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Proc Natl Acad Sci U S A. Jun 5, 2001; 98(12): 6771–6776.
Published online May 29, 2001. doi:  10.1073/pnas.121101598

Immune-type receptor genes in zebrafish share genetic and functional properties with genes encoded by the mammalian leukocyte receptor cluster


An extensive, highly diversified multigene family of novel immune-type receptor (nitr) genes has been defined in Danio rerio (zebrafish). The genes are predicted to encode type I transmembrane glycoproteins consisting of extracellular variable (V) and V-like C2 (V/C2) domains, a transmembrane region and a cytoplasmic tail. All of the genes examined encode immunoreceptor tyrosine-based inhibition motifs in the cytoplasmic tail. Radiation hybrid panel mapping and analysis of a deletion mutant line (b240) indicate that a minimum of ≈40 nitr genes are contiguous in the genome and span ≈0.6 Mb near the top of zebrafish linkage group 7. One flanking region of the nitr gene complex shares conserved synteny with a region of mouse chromosome 7, which shares conserved synteny with human 19q13.3-q13.4 that encodes the leukocyte receptor cluster. Antibody-induced crosslinking of Nitrs that have been introduced into a human natural killer cell line inhibits the phosphorylation of mitogen-activated protein kinase that is triggered by natural killer-sensitive tumor target cells. Nitrs likely represent intermediates in the evolution of the leukocyte receptor cluster.

Ever-increasing interest is being directed to the role of innate processes in the immune system (1). Particular attention has been given recently to the group of genes that includes the natural killer cell (NK) receptors that are encoded at the leukocyte receptor cluster (LRC) locus on human chromosome 19q13.4 and similar receptors on mouse chromosome 7. These genes, which include killer Ig-like receptors (KIR), paired Ig-like receptors, Ig-like transcripts (ILT) [leukocyte inhibitory receptors (LIR) and monocyte inhibitory receptors (MIR)], leukocyte-associated inhibitory receptor genes, and NKp46/MAR-1 (28), constitute a subset of the Ig gene superfamily (IgSF), and at least some members mediate innate recognition (9). The present understanding of LRC genes is based on studies in mammals; however, it is presumed that they arose early in vertebrate phylogeny.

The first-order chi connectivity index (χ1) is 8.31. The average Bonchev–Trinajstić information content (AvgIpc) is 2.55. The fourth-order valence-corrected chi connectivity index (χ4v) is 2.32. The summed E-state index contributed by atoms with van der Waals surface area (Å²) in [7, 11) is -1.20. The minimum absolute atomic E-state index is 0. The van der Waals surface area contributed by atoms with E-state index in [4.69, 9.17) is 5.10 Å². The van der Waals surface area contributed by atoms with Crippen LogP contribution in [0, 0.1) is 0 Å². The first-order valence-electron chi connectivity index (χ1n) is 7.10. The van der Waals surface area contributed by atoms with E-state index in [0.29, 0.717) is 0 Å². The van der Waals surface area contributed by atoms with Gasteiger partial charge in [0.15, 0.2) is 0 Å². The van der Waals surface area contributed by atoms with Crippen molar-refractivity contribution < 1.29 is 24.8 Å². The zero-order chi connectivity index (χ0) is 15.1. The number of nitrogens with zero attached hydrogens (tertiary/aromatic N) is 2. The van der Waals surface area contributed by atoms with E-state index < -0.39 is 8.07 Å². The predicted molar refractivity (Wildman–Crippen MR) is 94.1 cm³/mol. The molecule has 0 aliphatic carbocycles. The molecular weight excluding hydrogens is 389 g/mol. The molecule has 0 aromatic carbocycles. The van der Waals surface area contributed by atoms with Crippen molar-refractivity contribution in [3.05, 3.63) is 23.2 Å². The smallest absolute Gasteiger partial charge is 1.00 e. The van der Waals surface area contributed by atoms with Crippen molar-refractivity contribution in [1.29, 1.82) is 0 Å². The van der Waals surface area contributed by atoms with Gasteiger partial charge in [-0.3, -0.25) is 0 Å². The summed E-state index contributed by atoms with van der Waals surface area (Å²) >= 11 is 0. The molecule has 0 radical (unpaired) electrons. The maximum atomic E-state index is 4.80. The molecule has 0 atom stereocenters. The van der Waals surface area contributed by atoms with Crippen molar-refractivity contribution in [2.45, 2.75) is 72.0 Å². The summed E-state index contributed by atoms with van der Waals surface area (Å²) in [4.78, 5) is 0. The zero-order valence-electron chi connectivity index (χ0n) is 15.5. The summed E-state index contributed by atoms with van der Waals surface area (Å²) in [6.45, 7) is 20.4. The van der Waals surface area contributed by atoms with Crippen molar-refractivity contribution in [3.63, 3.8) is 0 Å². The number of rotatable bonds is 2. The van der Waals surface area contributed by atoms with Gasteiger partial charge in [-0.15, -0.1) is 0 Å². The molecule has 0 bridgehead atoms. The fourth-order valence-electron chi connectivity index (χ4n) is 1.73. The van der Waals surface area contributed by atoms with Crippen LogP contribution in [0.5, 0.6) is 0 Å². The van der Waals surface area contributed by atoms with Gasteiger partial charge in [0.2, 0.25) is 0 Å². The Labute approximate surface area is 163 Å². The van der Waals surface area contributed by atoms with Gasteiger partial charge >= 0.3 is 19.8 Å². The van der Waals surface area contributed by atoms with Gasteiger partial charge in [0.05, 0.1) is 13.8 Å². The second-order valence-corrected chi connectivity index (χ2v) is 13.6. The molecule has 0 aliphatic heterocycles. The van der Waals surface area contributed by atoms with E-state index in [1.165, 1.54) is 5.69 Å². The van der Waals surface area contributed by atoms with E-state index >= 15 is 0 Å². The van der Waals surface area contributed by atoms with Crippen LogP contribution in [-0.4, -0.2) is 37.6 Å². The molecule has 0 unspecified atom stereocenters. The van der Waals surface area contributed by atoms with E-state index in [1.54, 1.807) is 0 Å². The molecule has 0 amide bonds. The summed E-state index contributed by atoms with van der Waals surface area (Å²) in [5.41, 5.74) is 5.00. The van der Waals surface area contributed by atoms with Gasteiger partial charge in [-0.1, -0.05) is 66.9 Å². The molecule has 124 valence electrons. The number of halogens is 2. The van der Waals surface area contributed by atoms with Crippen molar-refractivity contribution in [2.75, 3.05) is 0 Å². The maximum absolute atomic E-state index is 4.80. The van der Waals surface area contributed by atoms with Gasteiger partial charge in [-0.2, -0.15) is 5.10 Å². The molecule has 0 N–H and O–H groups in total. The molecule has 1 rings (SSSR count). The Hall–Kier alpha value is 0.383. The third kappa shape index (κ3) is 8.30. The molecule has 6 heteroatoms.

On the basis of considerations of both structural specialization and genetic complexity, it is possible that the Ig and T cell antigen receptor (TCR) multigene families, which undergo segmental reorganization and mediate adaptive immunity, arose from innate immune precursor receptors that are not associated with somatic reorganization. The ability of the Ig and TCR subset of the IgSF to recognize a multitude of antigens relies on extensive diversity in their variable (V) regions and is achieved through site-specific rearrangement of V, diversity (D), and joining (J) segmental elements as well as through additional somatic variation and ultimately somatic hypermutation. Within the V region, diversity in both families of antigen receptors is concentrated in complementarity determining regions (CDRs); variation in CDR1 and CDR2 is encoded in the germ line, whereas variation in CDR3 originates somatically. No evidence has been found for structural features or somatic reorganization associated with V regions in known members of the LRC.

A third family of diversified V region-containing receptors, termed novel immune-type receptor (NITR) genes, was identified recently in the compact genome of the pufferfish (10). V regions of NITR genes in this species are organized in families, exhibit variation in CDR1 and CDR2, and like Ig and TCR genes encode J regions but neither rearrange nor appear to exhibit other forms of somatic variation (11). In an overall sense, NITRs are structurally similar to certain members of the LRC in that they possess two extracellular Ig domains, a transmembrane region and a cytoplasmic tail, which contains immunoreceptor tyrosine-based inhibition motifs (ITIMs) that function in negative signal transduction pathways. NITRs possess features of both adaptive and innate immune receptors, and their consideration is significant in addressing the evolution of immune function (12).

Despite the utility of the pufferfish genome in terms of the initial identification of NITR genes, this model system is limited in terms of further defining the genetics, developmental regulation, cell lineage-specific expression, and function of NITRs. To address these issues, we have identified and further characterized NITR orthologs, henceforth termed nitr, in the zebrafish (Danio rerio), a well defined developmental model for which increasing amounts of genetic linkage information is available (1320) and for which complete genomic sequencing is in progress. The highly diverse nitr genes in this species can be categorized into at least four subfamilies, which are all encoded at a single genomic region, which is flanked by regions sharing conserved synteny with two separate loci in human and mouse. One region flanking the nitr gene complex shares conserved synteny with a region of mouse chromosome 7 that shares conserved synteny with human chromosome 19q13, which encodes the genes of the LRC. Like LRC orthologs found in higher vertebrates, Nitrs are able to transduce negative regulatory signals in response to receptor crosslinking.